perennial at NUDAW ADMs.231 His tone could be highly condescending and anti-feminist.232 In an article to New Leader, he sniped that she was a conceited intellectual and wasted time discussing German police women’s uniforms.233 Wilkinson’s intellectual development bore hallmarks of her wartime experiences. The AUCE’s adoption of industrial unionism with its emphasis upon militant grassroots activity reinforced Wilkinson’s commitment to extra-parliamentary politics. With Wilkinson, however, hers was the paradoxical industrial unionism of the left trade union official. As

in ‘Red Ellen’ Wilkinson
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Middle-class men and the First World War
Laura Ugolini

who had no part of it could afford the luxury of recollection’.1 In a way, of course, he was right. As a number of historians have observed, many returning combatants wished for nothing better than to retreat to their old civilian lives, to home and family, and put their wartime experiences behind them: ‘the average man thought fondly of stepping back into civvies and resuming his original job, with the sole difference that he would no longer be “b … d” about by people in authority’.2 In another way, however, Drew was quite wrong: not only did many ex

in Civvies
Juliette Pattinson

Australian mini-series about her wartime experiences resisting the Nazi occupation of France. Aware that Wake had spent several months living and working with seven thousand maquisards on the hillsides of the Auvergne, the producer, who was keen to inject more romance, had said: ‘You must have had a love affair in the mountains?’ Wake recognised that despite being accepted by the men any overt reminders of her femininity would result in her losing their regard and admiration. Being a woman in this very masculine environment had its complications and over several gin and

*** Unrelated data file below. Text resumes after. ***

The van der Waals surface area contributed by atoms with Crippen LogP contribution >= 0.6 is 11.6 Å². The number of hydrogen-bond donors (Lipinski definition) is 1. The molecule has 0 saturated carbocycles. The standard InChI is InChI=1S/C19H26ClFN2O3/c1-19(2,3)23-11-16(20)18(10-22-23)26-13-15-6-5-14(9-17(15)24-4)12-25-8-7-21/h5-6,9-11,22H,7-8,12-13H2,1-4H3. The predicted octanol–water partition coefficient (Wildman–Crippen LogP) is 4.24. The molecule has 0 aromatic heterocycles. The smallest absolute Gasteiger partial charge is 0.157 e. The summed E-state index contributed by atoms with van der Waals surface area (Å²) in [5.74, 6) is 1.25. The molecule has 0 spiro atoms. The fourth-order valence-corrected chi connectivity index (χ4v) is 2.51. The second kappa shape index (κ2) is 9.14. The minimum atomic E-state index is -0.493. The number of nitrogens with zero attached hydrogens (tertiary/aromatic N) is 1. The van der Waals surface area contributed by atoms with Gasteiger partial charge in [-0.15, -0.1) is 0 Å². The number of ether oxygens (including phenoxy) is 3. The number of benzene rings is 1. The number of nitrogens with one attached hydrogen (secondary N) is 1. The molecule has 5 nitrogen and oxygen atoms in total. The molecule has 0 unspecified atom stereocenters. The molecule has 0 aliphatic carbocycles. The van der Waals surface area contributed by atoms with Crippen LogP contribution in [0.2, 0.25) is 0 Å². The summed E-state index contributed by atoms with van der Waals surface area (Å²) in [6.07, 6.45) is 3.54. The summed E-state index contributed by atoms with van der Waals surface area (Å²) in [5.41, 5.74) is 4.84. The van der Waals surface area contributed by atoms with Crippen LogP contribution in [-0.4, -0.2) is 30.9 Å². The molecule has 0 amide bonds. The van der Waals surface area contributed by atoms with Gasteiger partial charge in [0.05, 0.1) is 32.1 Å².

in Behind Enemy Lines
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The meaning of food to New Zealand and Australian nurses far from home in World War I, 1915–18
Pamela J. Wood and Sara Knight

leisure, nurses’ experience of food served to highlight the stark difference and distance between war and home. This chapter is a cultural history of the meaning of food to New Zealand and Australian nurses as they struggled, coped and tried to make sense of their wartime experiences. The taste of war was just one aspect of nurses’ embodied experience but was a strong feature of their letters and diaries. New Zealand and Australian nurses wrote from a wide range of locations, including Lemnos, Salonika, Egypt, Turkey, Mesopotamia, Serbia, France and Britain. They wrote

in Histories of nursing practice
Laura Ugolini

paterfamilias. Finally, the chapter concludes by focusing in greater detail on one particular relationship: that between fathers and sons, and particularly civilian fathers and combatant sons, questioning whether wartime experiences and events led to a renegotiation of roles and responsibilities across generations. Disruptions For the duration of the conflict, it was from the men (and some women) who wrote to him or visited the vicarage that Andrew Clark obtained much of the information and opinions that formed the basis of his wartime diary. The purpose of Dr Smallwood

in Civvies
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Daniel Owen Spence

travelled to serve in the TRNVR’. 103 As with the sailors, the collective wartime experience at home strengthened Caymanian identity beyond skin colour, with the Islanders united in prayer for the safe return of their men. Conclusion Prior to the Second World War, Caymanian sailors were not conscious of their relative professional standing, it was a

in Colonial naval culture and British imperialism, 1922–67